Press Releases


It's The Girl!

Janet Klein & Her Parlor Boys
Purveyors of rare and scintillating early Jazz,
Tin Pan Alley & Vaudeville tunes of the 1920s and 30s Present their 8th CD release
"It's The Girl!"


The long awaited 8th CD by Janet Klein & Her Parlor Boys is OUT! Entitled "It’s The Girl!". The disc is jam packed with delicious delights. All the sensational titillation and panache of pre-code era music-making is here in this ensemble's latest 2015 tour de force.

Well worth the wait (last release "Whoopee Hey Hey!" 2010), this is surely the band's most ambitious project to date.

With band arrangements that certainly would have delighted Hal Roach, the group is at the top of its game. Eleven of the eighteen songs are culled from old films, including Wheeler and Woolsey comedies, and Vitaphone Vaudeville performance shorts.

With top-notch ensemble musicianship on par with a studio orchestra of the 1930s, the group here has added original newly composed sections that seamlessly interweave with the old to make a final product even more thrilling than the original. Two transcending examples to note are the effervescent mid-sections of "I Double Dare You" & the dark sexy tango interlude in "Close Your Eyes".

Rare archeological treasures abound on Janet’s CDs and this latest is no exception.

In the hands of these early jazz hunters, better known song selections like "Moonglow" and "Willow Weep For Me", shine like new as the band has gone the extra mile to unearth little known and rarely performed verse sections. Leaving no stone unturned, Janet and the band bring to life hot jazz, tin pan alley and ballads from early twentieth century radio, film, dance halls, nightclubs, Vaudeville and even conjure some cartoon music of the time.

To support the immersive adventure, together with cartoonist, Thom Foolery, the group built and painted a full-scale cartoon set, ala 1920s Felix the Cat and early Disney's Little Alice silent cartoons. The set was constructed as an interactive space for Janet's black and white clad band to mug and frolic for imaginative CD packaging photos and a music video: "Sing To Me". The original inspiration of live action actors mixing it up in a cartoon environment is drawn from Max Fleischer's office antics with animated characters Koko the Clown, Bosko and Betty Boop leaping off the animation cells and the little living girl - Alice walking into 2 dimensional black and white 1920s cartoonland in Disney's earliest achievements. The tune "Old Man of the Mountain" sung by band member John Reynolds is originally from a Cab Calloway/Betty Boop cartoon, a live action mash up fantasy of that same title.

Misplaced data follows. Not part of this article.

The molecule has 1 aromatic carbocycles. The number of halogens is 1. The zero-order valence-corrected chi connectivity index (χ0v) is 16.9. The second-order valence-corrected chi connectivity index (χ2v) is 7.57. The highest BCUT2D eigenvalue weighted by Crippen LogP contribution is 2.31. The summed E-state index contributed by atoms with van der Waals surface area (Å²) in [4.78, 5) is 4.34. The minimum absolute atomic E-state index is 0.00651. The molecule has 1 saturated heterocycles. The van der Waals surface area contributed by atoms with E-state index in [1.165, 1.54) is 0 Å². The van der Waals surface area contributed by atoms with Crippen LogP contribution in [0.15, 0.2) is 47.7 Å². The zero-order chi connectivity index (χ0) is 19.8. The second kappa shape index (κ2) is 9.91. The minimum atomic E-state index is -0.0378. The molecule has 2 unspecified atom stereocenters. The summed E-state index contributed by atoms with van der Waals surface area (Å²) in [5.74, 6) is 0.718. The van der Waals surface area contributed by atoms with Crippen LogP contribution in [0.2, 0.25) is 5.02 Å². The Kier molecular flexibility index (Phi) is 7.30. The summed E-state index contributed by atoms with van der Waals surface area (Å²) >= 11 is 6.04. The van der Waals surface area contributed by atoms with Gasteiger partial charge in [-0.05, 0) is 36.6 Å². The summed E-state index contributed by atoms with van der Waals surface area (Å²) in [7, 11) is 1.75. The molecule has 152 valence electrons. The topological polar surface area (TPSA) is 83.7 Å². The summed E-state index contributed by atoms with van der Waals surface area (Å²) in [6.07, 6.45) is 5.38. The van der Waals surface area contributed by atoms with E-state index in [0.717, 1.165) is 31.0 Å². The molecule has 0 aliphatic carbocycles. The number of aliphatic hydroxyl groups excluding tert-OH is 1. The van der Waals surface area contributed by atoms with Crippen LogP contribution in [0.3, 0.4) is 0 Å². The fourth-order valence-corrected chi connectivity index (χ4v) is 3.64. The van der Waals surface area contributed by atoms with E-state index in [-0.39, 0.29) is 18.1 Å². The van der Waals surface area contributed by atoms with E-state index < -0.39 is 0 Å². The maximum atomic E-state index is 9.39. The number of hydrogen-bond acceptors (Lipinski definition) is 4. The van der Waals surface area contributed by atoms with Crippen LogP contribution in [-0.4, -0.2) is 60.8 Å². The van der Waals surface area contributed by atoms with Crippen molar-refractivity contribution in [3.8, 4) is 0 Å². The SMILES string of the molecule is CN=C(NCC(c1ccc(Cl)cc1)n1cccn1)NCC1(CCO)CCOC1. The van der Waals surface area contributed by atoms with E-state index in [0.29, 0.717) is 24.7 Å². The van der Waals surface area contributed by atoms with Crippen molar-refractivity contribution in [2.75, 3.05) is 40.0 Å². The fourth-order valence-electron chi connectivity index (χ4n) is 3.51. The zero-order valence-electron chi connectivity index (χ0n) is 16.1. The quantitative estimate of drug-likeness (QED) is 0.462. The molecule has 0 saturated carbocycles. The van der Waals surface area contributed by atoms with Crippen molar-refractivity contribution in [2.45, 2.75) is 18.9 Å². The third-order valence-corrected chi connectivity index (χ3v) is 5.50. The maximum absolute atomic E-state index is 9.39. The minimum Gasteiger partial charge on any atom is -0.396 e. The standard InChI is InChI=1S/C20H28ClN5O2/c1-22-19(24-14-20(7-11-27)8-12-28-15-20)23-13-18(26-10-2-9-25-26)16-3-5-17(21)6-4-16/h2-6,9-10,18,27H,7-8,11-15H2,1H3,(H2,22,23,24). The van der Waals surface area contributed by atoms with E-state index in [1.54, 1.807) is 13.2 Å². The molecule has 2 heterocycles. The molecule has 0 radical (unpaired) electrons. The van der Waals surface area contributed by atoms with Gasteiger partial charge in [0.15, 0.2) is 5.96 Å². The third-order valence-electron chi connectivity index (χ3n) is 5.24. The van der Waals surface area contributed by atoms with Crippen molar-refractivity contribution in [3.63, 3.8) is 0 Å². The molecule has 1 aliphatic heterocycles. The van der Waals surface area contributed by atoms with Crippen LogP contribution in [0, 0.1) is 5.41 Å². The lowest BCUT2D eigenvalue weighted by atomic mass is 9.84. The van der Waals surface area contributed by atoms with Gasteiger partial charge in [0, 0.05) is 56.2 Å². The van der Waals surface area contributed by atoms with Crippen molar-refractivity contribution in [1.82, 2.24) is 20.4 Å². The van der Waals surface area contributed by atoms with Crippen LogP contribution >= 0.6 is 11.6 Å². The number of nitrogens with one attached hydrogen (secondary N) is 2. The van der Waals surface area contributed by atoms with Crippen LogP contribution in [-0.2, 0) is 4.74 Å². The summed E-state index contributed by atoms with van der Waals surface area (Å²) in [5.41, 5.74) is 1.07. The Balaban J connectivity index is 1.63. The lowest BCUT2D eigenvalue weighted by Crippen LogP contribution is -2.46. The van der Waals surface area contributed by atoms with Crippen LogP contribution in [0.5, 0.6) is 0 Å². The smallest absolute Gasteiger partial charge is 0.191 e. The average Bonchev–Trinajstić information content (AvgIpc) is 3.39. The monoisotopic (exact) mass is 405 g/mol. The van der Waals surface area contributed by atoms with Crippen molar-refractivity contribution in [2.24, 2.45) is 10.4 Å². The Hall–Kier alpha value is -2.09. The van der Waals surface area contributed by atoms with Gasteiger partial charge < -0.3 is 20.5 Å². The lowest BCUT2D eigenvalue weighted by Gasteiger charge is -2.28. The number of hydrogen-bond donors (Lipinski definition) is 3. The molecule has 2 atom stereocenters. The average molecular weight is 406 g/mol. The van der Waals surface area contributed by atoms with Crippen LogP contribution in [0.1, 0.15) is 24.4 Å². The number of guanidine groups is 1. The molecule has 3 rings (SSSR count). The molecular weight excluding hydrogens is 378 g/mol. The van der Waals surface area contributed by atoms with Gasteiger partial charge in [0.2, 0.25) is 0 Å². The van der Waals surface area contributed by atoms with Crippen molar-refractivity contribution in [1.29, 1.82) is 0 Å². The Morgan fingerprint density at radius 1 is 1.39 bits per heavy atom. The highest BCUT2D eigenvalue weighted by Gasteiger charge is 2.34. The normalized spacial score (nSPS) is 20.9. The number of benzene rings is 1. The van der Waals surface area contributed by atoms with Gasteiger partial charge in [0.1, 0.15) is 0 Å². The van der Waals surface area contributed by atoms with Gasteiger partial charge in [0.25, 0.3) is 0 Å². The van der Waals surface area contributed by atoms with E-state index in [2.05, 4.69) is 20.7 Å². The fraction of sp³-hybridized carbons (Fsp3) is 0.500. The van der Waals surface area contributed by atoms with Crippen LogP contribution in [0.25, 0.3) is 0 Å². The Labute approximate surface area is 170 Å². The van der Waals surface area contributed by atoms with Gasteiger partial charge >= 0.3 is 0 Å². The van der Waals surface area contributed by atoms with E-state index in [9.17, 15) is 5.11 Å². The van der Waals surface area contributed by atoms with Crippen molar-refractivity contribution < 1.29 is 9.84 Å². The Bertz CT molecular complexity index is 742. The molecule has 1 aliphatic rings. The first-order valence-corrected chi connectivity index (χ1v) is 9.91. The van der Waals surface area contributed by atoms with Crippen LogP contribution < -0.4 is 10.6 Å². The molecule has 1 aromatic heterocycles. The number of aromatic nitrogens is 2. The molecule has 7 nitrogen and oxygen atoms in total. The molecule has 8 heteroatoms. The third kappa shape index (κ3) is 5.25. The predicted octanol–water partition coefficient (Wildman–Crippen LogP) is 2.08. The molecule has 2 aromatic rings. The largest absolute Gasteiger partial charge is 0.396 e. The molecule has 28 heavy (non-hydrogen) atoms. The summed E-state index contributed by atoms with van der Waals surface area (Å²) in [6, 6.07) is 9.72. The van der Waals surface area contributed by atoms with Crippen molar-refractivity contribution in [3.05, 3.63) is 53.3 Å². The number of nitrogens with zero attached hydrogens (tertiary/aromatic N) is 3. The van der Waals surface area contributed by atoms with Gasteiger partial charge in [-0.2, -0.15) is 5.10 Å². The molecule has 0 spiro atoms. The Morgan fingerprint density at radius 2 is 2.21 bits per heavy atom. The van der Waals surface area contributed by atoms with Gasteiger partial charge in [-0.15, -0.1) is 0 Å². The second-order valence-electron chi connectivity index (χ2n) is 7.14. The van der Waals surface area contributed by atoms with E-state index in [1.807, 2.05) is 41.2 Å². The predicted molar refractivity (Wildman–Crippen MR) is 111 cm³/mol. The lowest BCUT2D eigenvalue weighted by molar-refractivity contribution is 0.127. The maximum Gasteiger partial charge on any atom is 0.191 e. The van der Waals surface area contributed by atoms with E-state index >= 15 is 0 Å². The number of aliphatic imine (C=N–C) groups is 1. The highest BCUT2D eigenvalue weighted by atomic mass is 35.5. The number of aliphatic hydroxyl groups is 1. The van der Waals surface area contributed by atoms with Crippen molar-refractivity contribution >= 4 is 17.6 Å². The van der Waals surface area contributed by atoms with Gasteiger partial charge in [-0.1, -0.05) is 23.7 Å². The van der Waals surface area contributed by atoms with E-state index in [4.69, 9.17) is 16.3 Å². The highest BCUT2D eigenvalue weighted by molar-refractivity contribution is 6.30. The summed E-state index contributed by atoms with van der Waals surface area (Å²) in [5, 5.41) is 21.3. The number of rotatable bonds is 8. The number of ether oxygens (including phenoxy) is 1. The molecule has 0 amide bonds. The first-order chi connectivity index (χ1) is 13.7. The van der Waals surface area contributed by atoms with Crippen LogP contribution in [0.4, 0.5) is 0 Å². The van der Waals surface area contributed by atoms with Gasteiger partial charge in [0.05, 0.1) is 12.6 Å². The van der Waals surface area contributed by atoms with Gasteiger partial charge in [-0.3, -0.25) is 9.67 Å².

For the photos, Janet designed two costumes for herself; one made to resemble a 1920s Max Sennett bathing beauty checkered and rolled stocking get-up and another satin ensemble ala 1930s Ruby Keeler tapdance outfit that includes two handmade charming, unique and kooky hats, with parts hunted down from the last standing millinery supply house in LA.

Janet & Her Parlor Boys (produced by Robert Loveless) have never sounded so good. The sweet and melodic tunes' rich tapestry has an immediate sound quality that draws the listener into the inspired performances. As a whole this CD emotes the love the musicians feel for this genre and a playful authentic charm that will appeal to a modern ear.

Janet has been performing early music since 1996 and released her first CD in 1998 - "Come Into My Parlor". She and the band currently live and perform around Los Angeles and have played in many old music halls and theatres in the US and around the world.

The CD includes two original songs by Ian Whitcomb; an English Yiddish novelty number written about Janet plus the fanciful instrumental "Left Bank Medley" featuring the amazing accordion playing of Josh Kaufman from The Petrovich Blasting Co. and Grammy Nominees The California Feetwarmers

Recently (2014-5) Janet's voice was featured in Cartoon Network's "Adventure Time" and "Over the Garden Wall". She has a hit song (200,000+ views) on YouTube from her most recent characterization as the lovelorn school teacher (Miss Langtree) for forest animals in the exquisitely beautiful cartoon "Over The Garden Wall". Her song "Langtree's Lament" can be seen and heard Here!

Janet Klein & Her Parlor Boys
Merrymakers of Whoopee!

Musician Credits
Benny Brydern - Violin
Corey Gemme - Cornet, T-Bone & Percussion
Marquis Howell - Upright Bass
Josh Kaufman - Accordion
Janet Klein - Vocal & Ukulele
Dan Levinson - Clarinet, C-Melody Sax & Tenor Sax
Geoff Nudell - Alto Sax, Bass Clarinet & Clarinet
John Reynolds - National Steel Tricone Guitar, Banjo, Vocals
Jonathan Stout - Drums
Ian Whitcomb - Vocal
Randy Woltz - Piano, Celeste & Vibraphone

Booking, Photo Requests & Contact Info

* Janet Klein on Facebook

Videos and Clips
* "Sing To Me" from CD #8 - "It's The Girl"
"Langtree's Lament" from "Over The Garden Wall"
* Janet's Official Youtube Channel

CDs Available From
* CD Baby
* Burnside Distribution in Portland OR (June 16th 2015)
* Amazon
* web site
* Canterbury and Amoeba Records Los Angeles, CA.
* Moga Records in Japan (June 28th 2015)



"Whoopee Hey Hey!"
Songs to Cheer in Tumultuous Times
2010 CD RELEASE and 7th CD

Whoopee Hey Hey!”, Tunes to Cheer In Tumultuous Times, is  Janet Klein & Her Parlor Boys’ 7th CD release and times couldn’t be more ripe for this vibrant and evocative bunch of rare and wonderful tunes from the 1920s and 1930s. Performed with freshness and zeal these long lost tunes are alive again with timeless perspectives on life’s ups and downs and will surely have listeners musing over parallels with our current state of affairs.